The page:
So, you want a drip irrigation system for your plants. But you don’t have a tap nearby and you don’t want to use a pump, then this may be useful for you! This is the problem I faced when I put this gravity-fed drip irrigation system together. The other reason I built it, was because it seemed like a challenge and I wanted to see if I could do it!
The most important thing with a gravity-fed drip irrigation system is the height of your water source. The higher you can get it, the better. You will get more pressure, and you will have a more consistent dripper experience. If you only have a few drippers, then you can get away with a lower height.
Water pressure from the taps in your house are generally between 20 and 30 PSI (1.4 – 2 Bar). Unfortunately, if you want to get 20 PSI from a gravity-fed drip irrigation system, you will need to raise your water source to 14m (46ft)! At the height that I had my water source in the video at the bottom of this page, I would only have got around 1.5 to 2.5 PSI.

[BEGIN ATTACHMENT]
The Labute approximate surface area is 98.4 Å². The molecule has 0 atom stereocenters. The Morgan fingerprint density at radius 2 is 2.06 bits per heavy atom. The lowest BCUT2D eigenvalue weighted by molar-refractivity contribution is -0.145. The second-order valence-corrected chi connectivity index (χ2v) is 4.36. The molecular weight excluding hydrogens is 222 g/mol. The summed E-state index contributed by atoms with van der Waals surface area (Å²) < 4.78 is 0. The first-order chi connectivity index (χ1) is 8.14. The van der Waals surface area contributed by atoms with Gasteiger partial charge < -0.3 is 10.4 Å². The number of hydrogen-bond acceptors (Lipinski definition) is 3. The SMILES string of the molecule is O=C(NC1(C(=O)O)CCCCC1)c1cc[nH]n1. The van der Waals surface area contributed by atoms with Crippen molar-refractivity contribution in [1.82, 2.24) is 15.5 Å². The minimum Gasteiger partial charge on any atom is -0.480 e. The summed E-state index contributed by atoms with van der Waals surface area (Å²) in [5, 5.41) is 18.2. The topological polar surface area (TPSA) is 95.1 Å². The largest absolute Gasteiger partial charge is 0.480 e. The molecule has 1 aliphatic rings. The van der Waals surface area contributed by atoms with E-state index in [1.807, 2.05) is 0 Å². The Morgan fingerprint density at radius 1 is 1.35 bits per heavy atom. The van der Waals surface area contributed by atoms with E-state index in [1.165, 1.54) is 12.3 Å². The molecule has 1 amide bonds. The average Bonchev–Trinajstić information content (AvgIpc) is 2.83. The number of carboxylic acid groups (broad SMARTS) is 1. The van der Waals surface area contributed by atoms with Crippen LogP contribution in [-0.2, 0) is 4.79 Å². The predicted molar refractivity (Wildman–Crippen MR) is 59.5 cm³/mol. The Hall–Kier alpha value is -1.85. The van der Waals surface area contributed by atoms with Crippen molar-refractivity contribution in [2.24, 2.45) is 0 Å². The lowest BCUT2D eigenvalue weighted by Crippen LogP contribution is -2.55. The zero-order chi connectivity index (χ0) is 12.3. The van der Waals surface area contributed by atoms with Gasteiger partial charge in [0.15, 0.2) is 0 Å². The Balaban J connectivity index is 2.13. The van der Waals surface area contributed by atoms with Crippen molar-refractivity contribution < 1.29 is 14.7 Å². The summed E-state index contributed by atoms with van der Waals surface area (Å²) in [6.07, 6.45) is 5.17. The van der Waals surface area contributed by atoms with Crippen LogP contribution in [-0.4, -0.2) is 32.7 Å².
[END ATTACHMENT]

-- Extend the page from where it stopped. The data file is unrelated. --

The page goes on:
Pressure Compensating Drippers
Pressure compensating drippers are my preference when it comes to drippers. However, they will not be useful when using a gravity-fed drip irrigation system. This is because these types of drippers expect a much higher pressure. The good news is the drippers that will work are a lot cheaper, they just aren’t as consistent.
Below is a video showing a basic gravity feed drip irrigation system, its actually the video that started everything off on my YouTube channel!